Leonardo DiCaprio comes to Toronto with an urgent warning about the climate crisis
One of the biggest stars on the planet turned up at the Toronto International Film Festival yesterday, and the planet was the reason behind his visit. Leonardo DiCaprio was here for the world premiere of Before the Flood, the documentary he made with director-actor Fisher Stevens (and completed less than 48 hours earlier, Stevens said). Both DiCaprio and Stevens have made ecology-minded films before; TIFF doc programmer Thom Powers said some people told him this latest warning about climate change would be preaching to the choir—but he retorted that DiCaprio has an awfully big choir. (Indeed, while waiting on the long line snaking beyond the Princess of Wales Theatre, you could hear Toronto fans screaming for the Oscar winner two blocks away.)
There have been many climate-change docs in recent years—most notably Charles Ferguson’s excellent and comprehensive Time to Choose—and Before the Flood doesn’t cover much new ground for anyone familiar with the particulars of our planet’s dire crisis. But the approach here is a personal one, essentially a portrait of DiCaprio himself and his longtime passion for the subject. Named a “UN Messenger of Peace” tasked with communicating the climate emergency in 2014, DiCaprio worried that they “may have picked the wrong guy,” so pessimistic was he about the world’s response. So he and Stevens embarked on this project, traveling the globe to examine flashpoints of climate upheaval like the Arctic Circle, the forests of Sumatra and frequently flooded Miami, Florida. But the film comes most alive when he meets with a great interview subject: an articulate President Obama; Indian environmentalist Sunita Narain, who scolds America for the example it’s setting; and astronaut and scientist Piers Sellers, who offers vivid illustrations of the Earth’s roiling weather systems but remains optimistic that we can collectively conquer this challenge.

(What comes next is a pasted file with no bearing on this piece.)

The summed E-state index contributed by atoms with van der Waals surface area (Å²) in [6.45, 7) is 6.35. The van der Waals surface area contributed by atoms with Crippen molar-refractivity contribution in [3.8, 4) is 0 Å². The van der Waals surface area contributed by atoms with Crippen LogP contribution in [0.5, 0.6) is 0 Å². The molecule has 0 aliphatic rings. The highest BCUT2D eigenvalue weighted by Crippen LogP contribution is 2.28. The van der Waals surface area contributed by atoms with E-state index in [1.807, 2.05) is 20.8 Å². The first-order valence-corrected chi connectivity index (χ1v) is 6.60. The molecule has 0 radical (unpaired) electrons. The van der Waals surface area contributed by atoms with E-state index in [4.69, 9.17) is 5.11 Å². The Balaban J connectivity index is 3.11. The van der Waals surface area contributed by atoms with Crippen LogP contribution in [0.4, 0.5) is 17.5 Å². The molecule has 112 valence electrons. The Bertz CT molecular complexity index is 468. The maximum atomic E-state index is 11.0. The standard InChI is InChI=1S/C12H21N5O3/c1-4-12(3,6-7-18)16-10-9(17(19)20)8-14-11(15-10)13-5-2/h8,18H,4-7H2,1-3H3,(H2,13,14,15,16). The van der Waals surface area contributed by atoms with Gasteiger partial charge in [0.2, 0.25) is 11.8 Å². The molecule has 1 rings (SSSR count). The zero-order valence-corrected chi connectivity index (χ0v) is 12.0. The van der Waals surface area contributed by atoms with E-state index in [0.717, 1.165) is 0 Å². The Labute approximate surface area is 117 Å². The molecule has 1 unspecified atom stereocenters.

The film pulls no punches in condemning climate-change deniers like Oklahoma senator James Inhofe (who is shockingly the chairman of the Senate Environment Committee), Sean Hannity, Ted Cruz, Marco Rubio and, yes, Donald Trump. Onstage, DiCaprio declared, “We cannot afford to have leaders in office who don’t believe in climate science.” The consequence, he warned, is “a tumultuous, terrifying future.” (And for those who take note of DiCaprio’s own high-flying lifestyle, he sheepishly admits in the film that “my footprint is probably a lot bigger than most people’s”; the production itself made charitable contributions to offset its own globetrotting footprint.)
DiCaprio and Stevens rushed completion of the project to get it out in the world before the U.S. Election Day. Distributed by National Geographic, it opens theatrically in New York and Los Angeles on Oct. 21, and will be broadcast in 171 countries on Oct. 30.